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“Killer” Recipes

September 4, 2013

imagesIt can be hard to be a nutritionist on Facebook.

I don’t mean on my business page (be sure to “like” it!). I mean when I’m casually skimming the feed on my personal site, where I’m not “Paula Martinac, MS.”

There, I’m just a bunch of people’s “friend.” There, I feel like I have to hold my tongue when people post and re-post recipes that are health disasters in the making. After all, no one asked me to rain on his or her parade. And that’s how it might be perceived if I went on a tirade about dishes that are just convenient delivery systems for salt, sugar and fat – the triumvirate of food addictions in the standard American diet (appropriately shortened to “SAD” by nutritionists).

I didn’t make this stuff up. Eating the SAD diet has real consequences. Ask any of my clients who eventually find their way to me to learn how to eat healthfully after years of fast food, soda pop, pizza and chips. Many of them are on multiple medications and are just starting to feel the toll that prescription drugs for hypertension, heart disease and type 2 diabetes can take on a person’s body.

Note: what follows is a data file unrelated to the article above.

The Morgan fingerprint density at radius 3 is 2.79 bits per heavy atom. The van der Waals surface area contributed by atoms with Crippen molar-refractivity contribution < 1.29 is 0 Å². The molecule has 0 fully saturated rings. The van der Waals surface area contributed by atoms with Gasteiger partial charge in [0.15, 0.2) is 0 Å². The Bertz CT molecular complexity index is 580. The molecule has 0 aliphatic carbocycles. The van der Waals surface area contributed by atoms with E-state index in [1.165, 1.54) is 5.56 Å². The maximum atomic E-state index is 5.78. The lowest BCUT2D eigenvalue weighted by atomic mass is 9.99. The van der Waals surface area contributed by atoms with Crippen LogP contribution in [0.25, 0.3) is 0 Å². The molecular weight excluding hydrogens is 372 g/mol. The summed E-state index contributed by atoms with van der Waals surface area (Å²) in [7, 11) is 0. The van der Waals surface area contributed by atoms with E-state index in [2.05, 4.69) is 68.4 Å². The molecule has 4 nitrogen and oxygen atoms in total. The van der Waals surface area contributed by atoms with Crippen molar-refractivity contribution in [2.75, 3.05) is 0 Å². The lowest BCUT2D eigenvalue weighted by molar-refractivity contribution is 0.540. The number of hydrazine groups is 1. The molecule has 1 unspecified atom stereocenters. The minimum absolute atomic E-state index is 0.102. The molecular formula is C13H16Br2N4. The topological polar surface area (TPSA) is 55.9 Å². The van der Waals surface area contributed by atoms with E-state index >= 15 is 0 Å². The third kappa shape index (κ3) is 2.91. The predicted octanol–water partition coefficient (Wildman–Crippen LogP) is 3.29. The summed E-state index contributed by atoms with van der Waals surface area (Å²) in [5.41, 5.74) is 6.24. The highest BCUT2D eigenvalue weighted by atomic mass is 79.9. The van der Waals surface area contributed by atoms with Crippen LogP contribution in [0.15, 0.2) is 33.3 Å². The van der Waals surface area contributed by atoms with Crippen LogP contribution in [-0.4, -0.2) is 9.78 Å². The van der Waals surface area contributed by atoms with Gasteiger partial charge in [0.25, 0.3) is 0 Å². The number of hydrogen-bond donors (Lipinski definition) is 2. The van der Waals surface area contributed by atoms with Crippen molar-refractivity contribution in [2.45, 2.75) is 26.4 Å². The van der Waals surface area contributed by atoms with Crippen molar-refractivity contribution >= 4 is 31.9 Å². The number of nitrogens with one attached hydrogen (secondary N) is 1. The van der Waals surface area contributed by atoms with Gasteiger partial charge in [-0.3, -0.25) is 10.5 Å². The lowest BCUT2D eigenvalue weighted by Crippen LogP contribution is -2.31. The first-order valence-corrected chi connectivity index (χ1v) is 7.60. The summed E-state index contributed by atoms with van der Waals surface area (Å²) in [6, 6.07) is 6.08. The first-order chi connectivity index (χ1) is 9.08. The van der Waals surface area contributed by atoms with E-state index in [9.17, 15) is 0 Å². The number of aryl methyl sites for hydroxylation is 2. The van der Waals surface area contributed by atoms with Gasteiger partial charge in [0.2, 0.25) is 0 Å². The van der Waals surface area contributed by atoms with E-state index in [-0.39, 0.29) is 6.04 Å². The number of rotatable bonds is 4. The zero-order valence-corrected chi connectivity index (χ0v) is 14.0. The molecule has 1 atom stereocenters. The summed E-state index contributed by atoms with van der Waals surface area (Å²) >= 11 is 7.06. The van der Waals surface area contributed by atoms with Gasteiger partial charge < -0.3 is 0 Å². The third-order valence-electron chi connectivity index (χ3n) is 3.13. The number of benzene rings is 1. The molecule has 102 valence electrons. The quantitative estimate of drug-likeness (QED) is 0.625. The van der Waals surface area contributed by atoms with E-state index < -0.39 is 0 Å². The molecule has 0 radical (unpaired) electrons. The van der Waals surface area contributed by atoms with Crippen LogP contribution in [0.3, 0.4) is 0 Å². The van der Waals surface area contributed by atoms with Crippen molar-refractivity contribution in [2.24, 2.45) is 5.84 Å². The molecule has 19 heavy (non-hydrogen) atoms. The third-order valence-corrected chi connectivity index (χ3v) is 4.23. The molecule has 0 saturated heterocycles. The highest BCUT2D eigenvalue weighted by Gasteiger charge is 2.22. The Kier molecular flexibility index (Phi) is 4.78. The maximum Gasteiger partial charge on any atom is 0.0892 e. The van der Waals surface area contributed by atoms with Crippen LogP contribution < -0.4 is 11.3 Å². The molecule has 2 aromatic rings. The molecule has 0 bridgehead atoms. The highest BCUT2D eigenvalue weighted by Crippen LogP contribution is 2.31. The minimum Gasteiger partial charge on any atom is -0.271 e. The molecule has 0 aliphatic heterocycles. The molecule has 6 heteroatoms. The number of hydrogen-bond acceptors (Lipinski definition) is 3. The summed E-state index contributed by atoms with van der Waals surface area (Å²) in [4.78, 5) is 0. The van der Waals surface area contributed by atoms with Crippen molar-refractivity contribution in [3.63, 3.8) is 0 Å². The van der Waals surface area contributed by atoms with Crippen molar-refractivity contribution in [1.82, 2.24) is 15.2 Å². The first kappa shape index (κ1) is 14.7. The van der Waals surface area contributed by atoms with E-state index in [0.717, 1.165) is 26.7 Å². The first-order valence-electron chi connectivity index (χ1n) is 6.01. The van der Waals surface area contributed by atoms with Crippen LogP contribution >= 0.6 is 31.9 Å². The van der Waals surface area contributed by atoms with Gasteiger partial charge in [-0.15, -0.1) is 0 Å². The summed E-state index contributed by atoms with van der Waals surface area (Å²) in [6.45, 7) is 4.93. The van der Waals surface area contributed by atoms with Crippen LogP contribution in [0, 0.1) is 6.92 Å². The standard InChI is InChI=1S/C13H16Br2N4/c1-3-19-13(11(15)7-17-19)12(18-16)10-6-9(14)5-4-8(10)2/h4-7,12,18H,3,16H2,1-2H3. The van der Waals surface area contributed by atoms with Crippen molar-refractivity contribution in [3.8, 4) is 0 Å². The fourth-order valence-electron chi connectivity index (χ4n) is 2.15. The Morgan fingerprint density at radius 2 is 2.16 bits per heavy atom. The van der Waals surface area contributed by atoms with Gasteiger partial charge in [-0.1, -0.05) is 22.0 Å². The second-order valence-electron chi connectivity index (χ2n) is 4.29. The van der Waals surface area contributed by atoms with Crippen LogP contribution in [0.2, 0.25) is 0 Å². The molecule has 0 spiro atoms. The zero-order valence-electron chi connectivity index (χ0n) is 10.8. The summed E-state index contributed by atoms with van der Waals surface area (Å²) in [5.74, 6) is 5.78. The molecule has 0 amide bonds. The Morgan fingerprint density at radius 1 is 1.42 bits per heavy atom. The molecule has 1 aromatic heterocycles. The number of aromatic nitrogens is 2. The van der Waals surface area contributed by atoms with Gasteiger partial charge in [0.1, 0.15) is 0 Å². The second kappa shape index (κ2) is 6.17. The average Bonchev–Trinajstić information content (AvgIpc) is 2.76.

Ask Big Food executives if they actually eat the stuff their companies produce. According to Michael Moss in his eye-opening book Salt, Sugar, Fat, with processed foods, “the inventors and company executives don’t generally partake in their creations.”

Here’s a fact I’ve stressed before, but I’m going to bore you with it again: high blood pressure, heart disease and type 2 diabetes are “lifestyle diseases.” That means a change in your lifestyle – i.e., diet and exercise – can put you on the road to reversing these conditions and dropping the meds. More than 80 percent of all instances of high blood pressure, for example, can be brought under control with lifestyle changes.

One client in her late 30s recently said that she imagined herself on multiple medications at, say, 50 or 60, but never at her age. When I pointed out that I’m in that higher age bracket and take no medications whatsoever, she fell silent.

Well, enough of my rant … for now. If this post can coax one Facebook-er to stop pushing “killer” recipes like heroin, I’ll be a happy camper. And if I can get one more person to start taking steps toward a healthier life, I’ll be absolutely ecstatic.

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